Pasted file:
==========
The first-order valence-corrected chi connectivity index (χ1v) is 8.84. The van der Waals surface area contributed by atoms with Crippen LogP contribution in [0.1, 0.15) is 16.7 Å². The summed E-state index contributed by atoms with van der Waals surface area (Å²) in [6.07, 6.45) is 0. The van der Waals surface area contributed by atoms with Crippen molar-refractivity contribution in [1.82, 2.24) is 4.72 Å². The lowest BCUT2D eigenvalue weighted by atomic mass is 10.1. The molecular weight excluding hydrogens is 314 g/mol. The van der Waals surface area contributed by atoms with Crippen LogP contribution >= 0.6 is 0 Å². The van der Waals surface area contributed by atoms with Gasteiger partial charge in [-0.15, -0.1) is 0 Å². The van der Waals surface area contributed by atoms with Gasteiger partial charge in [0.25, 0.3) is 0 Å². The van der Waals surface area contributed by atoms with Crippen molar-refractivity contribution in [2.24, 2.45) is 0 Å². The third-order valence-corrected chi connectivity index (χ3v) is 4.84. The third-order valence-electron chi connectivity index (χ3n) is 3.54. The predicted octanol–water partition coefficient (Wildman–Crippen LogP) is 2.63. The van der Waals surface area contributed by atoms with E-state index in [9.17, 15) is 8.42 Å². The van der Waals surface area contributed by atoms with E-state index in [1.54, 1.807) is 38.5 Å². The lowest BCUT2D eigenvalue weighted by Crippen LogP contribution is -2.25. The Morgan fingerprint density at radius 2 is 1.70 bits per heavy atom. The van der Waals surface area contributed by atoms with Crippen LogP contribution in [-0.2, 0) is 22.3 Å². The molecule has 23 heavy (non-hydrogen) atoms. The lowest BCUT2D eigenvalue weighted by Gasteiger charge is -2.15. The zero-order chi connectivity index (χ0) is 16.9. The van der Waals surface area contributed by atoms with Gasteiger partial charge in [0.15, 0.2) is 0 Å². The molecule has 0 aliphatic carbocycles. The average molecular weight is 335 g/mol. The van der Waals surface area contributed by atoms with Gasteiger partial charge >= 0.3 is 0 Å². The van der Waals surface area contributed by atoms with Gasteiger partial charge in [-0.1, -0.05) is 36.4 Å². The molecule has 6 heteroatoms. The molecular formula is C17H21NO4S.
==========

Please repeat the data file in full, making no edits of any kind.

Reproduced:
The first-order valence-corrected chi connectivity index (χ1v) is 8.84. The van der Waals surface area contributed by atoms with Crippen LogP contribution in [0.1, 0.15) is 16.7 Å². The summed E-state index contributed by atoms with van der Waals surface area (Å²) in [6.07, 6.45) is 0. The van der Waals surface area contributed by atoms with Crippen molar-refractivity contribution in [1.82, 2.24) is 4.72 Å². The lowest BCUT2D eigenvalue weighted by atomic mass is 10.1. The molecular weight excluding hydrogens is 314 g/mol. The van der Waals surface area contributed by atoms with Crippen LogP contribution >= 0.6 is 0 Å². The van der Waals surface area contributed by atoms with Gasteiger partial charge in [-0.15, -0.1) is 0 Å². The van der Waals surface area contributed by atoms with Gasteiger partial charge in [0.25, 0.3) is 0 Å². The van der Waals surface area contributed by atoms with Crippen molar-refractivity contribution in [2.24, 2.45) is 0 Å². The third-order valence-corrected chi connectivity index (χ3v) is 4.84. The third-order valence-electron chi connectivity index (χ3n) is 3.54. The predicted octanol–water partition coefficient (Wildman–Crippen LogP) is 2.63. The van der Waals surface area contributed by atoms with E-state index in [9.17, 15) is 8.42 Å². The van der Waals surface area contributed by atoms with E-state index in [1.54, 1.807) is 38.5 Å². The lowest BCUT2D eigenvalue weighted by Crippen LogP contribution is -2.25. The Morgan fingerprint density at radius 2 is 1.70 bits per heavy atom. The van der Waals surface area contributed by atoms with Crippen LogP contribution in [-0.2, 0) is 22.3 Å². The molecule has 23 heavy (non-hydrogen) atoms. The lowest BCUT2D eigenvalue weighted by Gasteiger charge is -2.15. The zero-order chi connectivity index (χ0) is 16.9. The van der Waals surface area contributed by atoms with Gasteiger partial charge in [0.15, 0.2) is 0 Å². The molecule has 0 aliphatic carbocycles. The average molecular weight is 335 g/mol. The van der Waals surface area contributed by atoms with Gasteiger partial charge >= 0.3 is 0 Å². The van der Waals surface area contributed by atoms with Gasteiger partial charge in [-0.1, -0.05) is 36.4 Å². The molecule has 6 heteroatoms. The molecular formula is C17H21NO4S.